The occupants of a beaver pond or group of ponds is a family consisting of two adults and their offspring of two breeding seasons. Beavers mate for life; however, if one of the adult breeding pair is removed from the population, the remaining member will readily accept a new mate. The kits remain with the parents until they are 2 years old and then are driven off to find their own territories. This dispersal of juveniles can contribute greatly to the total number of property damage complaints.
As a food source, beavers prefer aspens and willows but will eat the leaves, twigs and bark of most species of woody plants found along the water's edge. During the growing season beavers will also consume large quantities of non-woody plants such as grasses and cattails. During the fall, they will stockpile their woody food supply in the water near their house for use during the winter months. The presence of these fresh cut feed piles is an important indicator of an active beaver lodge. During the ice covered winter months beavers are generally inactive with regard to tree cutting and dam building.
Beavers construct dams which result in the formation of ponds within which the lodge and winter food cache are located. It is believed to be a combination of water flow sensation and the sound associated with running water that stimulates this dam building activity. Within and around the pond the beaver construct canals for security and for the transport of food and building materials. Beavers are primarily active at night with regard to their dam building and tree cutting activity.
The beaver's dam and lodge are constructed of sticks and mud, with some beavers utilizing bank burrows along streams or ponds. Lodges consist of one or more compartments with each compartment having two underwater openings for exit or entry These are also important for escape from potential predators. Their aquatic habitat and instinctive behavior minimizes the adult beaver's susceptibility to predators. Domestic dogs, coyotes, bears and bobcats are among the larger predators in New York State that will prey on beaver if the opportunity arises. However, since beaver rarely travel far from water, they are relatively safe from most predators. Young beaver are more susceptible, with predaceous mammals such as otter and mink occasionally preying on kits. Overall, natural predation probably has little effect on beaver populations in New York State.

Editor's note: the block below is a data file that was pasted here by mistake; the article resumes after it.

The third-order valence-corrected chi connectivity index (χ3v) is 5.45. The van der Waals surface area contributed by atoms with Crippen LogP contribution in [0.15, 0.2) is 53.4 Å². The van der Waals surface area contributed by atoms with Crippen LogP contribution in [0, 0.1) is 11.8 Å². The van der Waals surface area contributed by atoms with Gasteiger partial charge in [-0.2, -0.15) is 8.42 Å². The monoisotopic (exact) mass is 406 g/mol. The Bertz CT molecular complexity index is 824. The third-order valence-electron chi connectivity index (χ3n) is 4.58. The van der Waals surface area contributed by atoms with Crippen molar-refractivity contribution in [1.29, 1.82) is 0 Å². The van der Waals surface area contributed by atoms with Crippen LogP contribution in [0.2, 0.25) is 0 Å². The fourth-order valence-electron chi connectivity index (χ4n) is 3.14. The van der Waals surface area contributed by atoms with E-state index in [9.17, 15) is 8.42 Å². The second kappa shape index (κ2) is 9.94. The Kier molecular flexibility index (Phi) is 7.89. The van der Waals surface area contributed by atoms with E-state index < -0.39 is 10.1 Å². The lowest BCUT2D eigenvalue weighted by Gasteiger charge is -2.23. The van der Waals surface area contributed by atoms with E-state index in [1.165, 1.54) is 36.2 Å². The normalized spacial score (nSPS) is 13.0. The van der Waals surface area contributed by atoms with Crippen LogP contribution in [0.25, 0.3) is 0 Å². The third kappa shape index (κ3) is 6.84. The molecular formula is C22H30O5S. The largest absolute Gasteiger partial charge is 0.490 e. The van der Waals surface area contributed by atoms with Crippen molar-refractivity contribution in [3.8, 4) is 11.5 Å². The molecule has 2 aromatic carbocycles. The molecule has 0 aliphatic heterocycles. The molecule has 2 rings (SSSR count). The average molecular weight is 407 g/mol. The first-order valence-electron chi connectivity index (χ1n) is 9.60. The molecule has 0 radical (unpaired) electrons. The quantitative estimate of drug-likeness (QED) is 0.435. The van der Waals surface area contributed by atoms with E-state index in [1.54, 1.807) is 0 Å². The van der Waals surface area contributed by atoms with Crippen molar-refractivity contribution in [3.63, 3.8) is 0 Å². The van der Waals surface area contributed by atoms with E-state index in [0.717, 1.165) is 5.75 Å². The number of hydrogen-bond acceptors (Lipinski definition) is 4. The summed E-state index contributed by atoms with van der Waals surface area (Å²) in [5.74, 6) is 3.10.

The impoundments created by beavers provide valuable wildlife habitat for assorted furbearer and waterfowl species. In this way, the beaver provides valuable ecological benefits to the public at large. On the other hand, the beaver's dam building activity can result in widespread flooding of woodlands and agricultural land and cause numerous complaints by plugging road culverts, flooding roads, railroad tracks and causing general property damage concerns.
This device prevents beavers from building a dam inside a culvert. This is a preventive measure and not a water regulation device. If beavers build a dam in front of the culvert, other measures should be taken.
- 1/2" -3/4" metal rods spaced 6" apart and held together only at the top with horizontal rods.
- Held in place by the current and by driving the vertical rods into the bottom.
- Easier to remove than wire mesh because there are no horizontal bars to catch on deposited material.
For more information, see the publication Managing Nuisance Beaver Along Roadsides (PDF) (250 kB).